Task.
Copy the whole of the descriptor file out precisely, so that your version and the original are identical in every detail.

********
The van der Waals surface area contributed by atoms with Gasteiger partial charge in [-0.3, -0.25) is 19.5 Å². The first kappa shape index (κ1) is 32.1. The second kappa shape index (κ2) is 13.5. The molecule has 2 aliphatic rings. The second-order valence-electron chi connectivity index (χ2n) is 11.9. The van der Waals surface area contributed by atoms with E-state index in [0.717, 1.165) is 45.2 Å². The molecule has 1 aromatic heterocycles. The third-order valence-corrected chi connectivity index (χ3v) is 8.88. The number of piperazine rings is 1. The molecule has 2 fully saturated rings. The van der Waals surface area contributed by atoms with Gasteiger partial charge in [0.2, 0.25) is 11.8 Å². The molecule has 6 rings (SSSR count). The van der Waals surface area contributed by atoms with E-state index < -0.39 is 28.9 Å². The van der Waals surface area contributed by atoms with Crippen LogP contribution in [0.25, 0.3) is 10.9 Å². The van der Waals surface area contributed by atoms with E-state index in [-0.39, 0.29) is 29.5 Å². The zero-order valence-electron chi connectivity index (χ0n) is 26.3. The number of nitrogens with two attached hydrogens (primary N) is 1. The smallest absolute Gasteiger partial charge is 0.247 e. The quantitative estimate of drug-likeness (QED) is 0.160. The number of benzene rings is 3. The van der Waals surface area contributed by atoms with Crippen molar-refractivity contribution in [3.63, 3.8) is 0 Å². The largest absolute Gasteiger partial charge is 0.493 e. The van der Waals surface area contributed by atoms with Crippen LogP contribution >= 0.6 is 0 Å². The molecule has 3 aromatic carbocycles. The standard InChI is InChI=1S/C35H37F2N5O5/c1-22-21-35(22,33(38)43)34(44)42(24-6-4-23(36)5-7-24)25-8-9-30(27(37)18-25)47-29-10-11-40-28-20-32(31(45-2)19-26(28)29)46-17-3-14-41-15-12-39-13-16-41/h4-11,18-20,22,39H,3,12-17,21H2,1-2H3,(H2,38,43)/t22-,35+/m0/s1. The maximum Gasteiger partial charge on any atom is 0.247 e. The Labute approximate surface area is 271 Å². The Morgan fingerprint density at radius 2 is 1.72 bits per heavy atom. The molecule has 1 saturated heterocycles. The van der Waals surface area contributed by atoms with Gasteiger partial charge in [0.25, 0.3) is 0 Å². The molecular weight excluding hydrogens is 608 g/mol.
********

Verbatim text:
The van der Waals surface area contributed by atoms with Gasteiger partial charge in [-0.3, -0.25) is 19.5 Å². The first kappa shape index (κ1) is 32.1. The second kappa shape index (κ2) is 13.5. The molecule has 2 aliphatic rings. The second-order valence-electron chi connectivity index (χ2n) is 11.9. The van der Waals surface area contributed by atoms with E-state index in [0.717, 1.165) is 45.2 Å². The molecule has 1 aromatic heterocycles. The third-order valence-corrected chi connectivity index (χ3v) is 8.88. The number of piperazine rings is 1. The molecule has 2 fully saturated rings. The van der Waals surface area contributed by atoms with Gasteiger partial charge in [0.2, 0.25) is 11.8 Å². The molecule has 6 rings (SSSR count). The van der Waals surface area contributed by atoms with E-state index < -0.39 is 28.9 Å². The van der Waals surface area contributed by atoms with Crippen LogP contribution in [0.25, 0.3) is 10.9 Å². The van der Waals surface area contributed by atoms with E-state index in [-0.39, 0.29) is 29.5 Å². The zero-order valence-electron chi connectivity index (χ0n) is 26.3. The number of nitrogens with two attached hydrogens (primary N) is 1. The smallest absolute Gasteiger partial charge is 0.247 e. The quantitative estimate of drug-likeness (QED) is 0.160. The number of benzene rings is 3. The van der Waals surface area contributed by atoms with Crippen molar-refractivity contribution in [3.63, 3.8) is 0 Å². The largest absolute Gasteiger partial charge is 0.493 e. The van der Waals surface area contributed by atoms with Crippen LogP contribution >= 0.6 is 0 Å². The molecule has 3 aromatic carbocycles. The standard InChI is InChI=1S/C35H37F2N5O5/c1-22-21-35(22,33(38)43)34(44)42(24-6-4-23(36)5-7-24)25-8-9-30(27(37)18-25)47-29-10-11-40-28-20-32(31(45-2)19-26(28)29)46-17-3-14-41-15-12-39-13-16-41/h4-11,18-20,22,39H,3,12-17,21H2,1-2H3,(H2,38,43)/t22-,35+/m0/s1. The maximum Gasteiger partial charge on any atom is 0.247 e. The Labute approximate surface area is 271 Å². The Morgan fingerprint density at radius 2 is 1.72 bits per heavy atom. The molecule has 1 saturated heterocycles. The van der Waals surface area contributed by atoms with Gasteiger partial charge in [0.25, 0.3) is 0 Å². The molecular weight excluding hydrogens is 608 g/mol.